Easy access to past and current founders, and being able to reach out to a slew of American investors are some of the perks offered by the programme. Once a startup gets a YC tag, it could get investments from the likes of Y Combinator Continuity Fund, Soma Capital, Sequoia, Elevation Capital, DST Global, and Meta (earlier known as Facebook).
The Continuity Fund invests in YC alumni, generally in Series B or later rounds. The investment could range between $20–100 million in size.
“Once you get into YC, you have access to such a wide network of world class founders and investors. Everyone becomes so approachable and helpful,” says Roshan Farhan, co-founder of, a community shopping app, which was in YC’s summer 2021 cohort.
Credit: YourStory Design
Srivatsan Chari, Co-founder of Clear who was part of YC’s 2014-15 cohort, also has a similar opinion. Formerly known as, Srivatsan’s firm was one of the initial success stories coming out of YC in India.
“What was really interesting for us in the programme is the opportunity to meet the other peer group of founders and interacting with them just takes us to the next level,” says Srivatsan.
While building Clear, he was also able to meet with founders who were into nuclear energy, biotech, blockchain, and bitcoin. A few interactions with the founders of consumer retail startups gave them strong insights about marketing or with an analytics company provided a better understanding on the use of Google analytics.
GoBillion’s Roshan also says that before becoming a part of Y Combinator, he was finding it difficult to raise funds. “But once we had the YC tag, it provided us significant validation in the global investor community and helped with early fund raising,” says Roshan.
Also, in the beginning founders usually only have equity to exchange for funds, which could be expensive. But close to half a dozen founders, YourStory spoke with, wouldn’t mind giving up the equity standard 7 percent to Y Combinator on being selected in the cohort.
“Giving up equity early on is a tough call but outsized outcomes could be achieved in a shorter time frame. YC has deep insights from category defining companies in their portfolio including, Stripe and Airbnb. At times the partners there could identify the best parts of our business better than us,” says Nishant Jhaveri, co-founder of , which was part of YC’s summer 2021 cohort.
The firm also went on to raise $1.6 million from Y Combinator, with participation from Soma Capital, in December 2021.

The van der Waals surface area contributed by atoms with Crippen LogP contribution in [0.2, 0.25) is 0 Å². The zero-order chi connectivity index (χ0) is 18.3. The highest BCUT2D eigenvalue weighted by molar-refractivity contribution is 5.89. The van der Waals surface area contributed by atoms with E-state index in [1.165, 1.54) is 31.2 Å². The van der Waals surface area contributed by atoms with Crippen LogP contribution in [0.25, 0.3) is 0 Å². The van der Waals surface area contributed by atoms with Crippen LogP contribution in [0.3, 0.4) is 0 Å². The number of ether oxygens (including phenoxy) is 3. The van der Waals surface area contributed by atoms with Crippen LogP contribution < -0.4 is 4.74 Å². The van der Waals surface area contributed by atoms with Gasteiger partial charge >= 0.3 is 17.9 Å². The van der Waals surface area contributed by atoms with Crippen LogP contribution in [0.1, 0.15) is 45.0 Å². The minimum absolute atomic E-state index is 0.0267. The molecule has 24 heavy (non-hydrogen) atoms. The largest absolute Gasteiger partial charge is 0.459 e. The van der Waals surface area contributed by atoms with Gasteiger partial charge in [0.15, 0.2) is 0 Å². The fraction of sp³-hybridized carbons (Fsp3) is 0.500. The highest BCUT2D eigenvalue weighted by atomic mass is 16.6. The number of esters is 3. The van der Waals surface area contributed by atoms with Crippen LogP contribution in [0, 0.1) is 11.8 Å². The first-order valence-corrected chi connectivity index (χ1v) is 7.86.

At least three domestic early-stage investors, YourStory spoke with, welcomed the change in Y Combinator accelerator’s investment plan. But Silicon Valley venture capitalists did not necessarily share similar sentiments due to YC’s competitive business practices.
An early-stage investor in India is even pursuing their startup to take a deal from Y Combinator. The investor wished to remain anonymous as the conversation around the deal is still in process.
“Why wouldn’t we want our startups to be in the YC ecosystem? They offer probably the best network of investors and founders for companies,” says the investor.
The unprecedented unicorn rush in the Indian startup ecosystem, which currently mints at least two unicorns a week, and’s blockbuster IPO, has a clear exit route to many investors. This also brought in more startups, with many investors chasing them.
And, it isn’t the growth-stage companies that are seeing this gold rush. Investments in early-stage startups have also seen a dramatic shift since 2020.
Many major cities–including Mumbai and Chennai– have had angel networks and so did colleges including many branches of the Indian Institute of Technology (IITs). And many venture capital firms would back young startups.
Since 2020 more limited partners (LPs) and family offices have started considering investing in startups. It is being considered as an asset class, which could give much higher returns compared to even the public markets.
Capital is easily available even at the idea stage, something that startup founders could only dream about 4-5 years ago. Raising a pre-seed and series A round used to be a challenge for many. But now, with programmes including Accel’s Atoms, which gives $250,000 for non-dilutive equity, the early-stage investment ecosystem has been getting competitive.
(With inputs from Thimmaya Poojary & Sindhu Kashyap)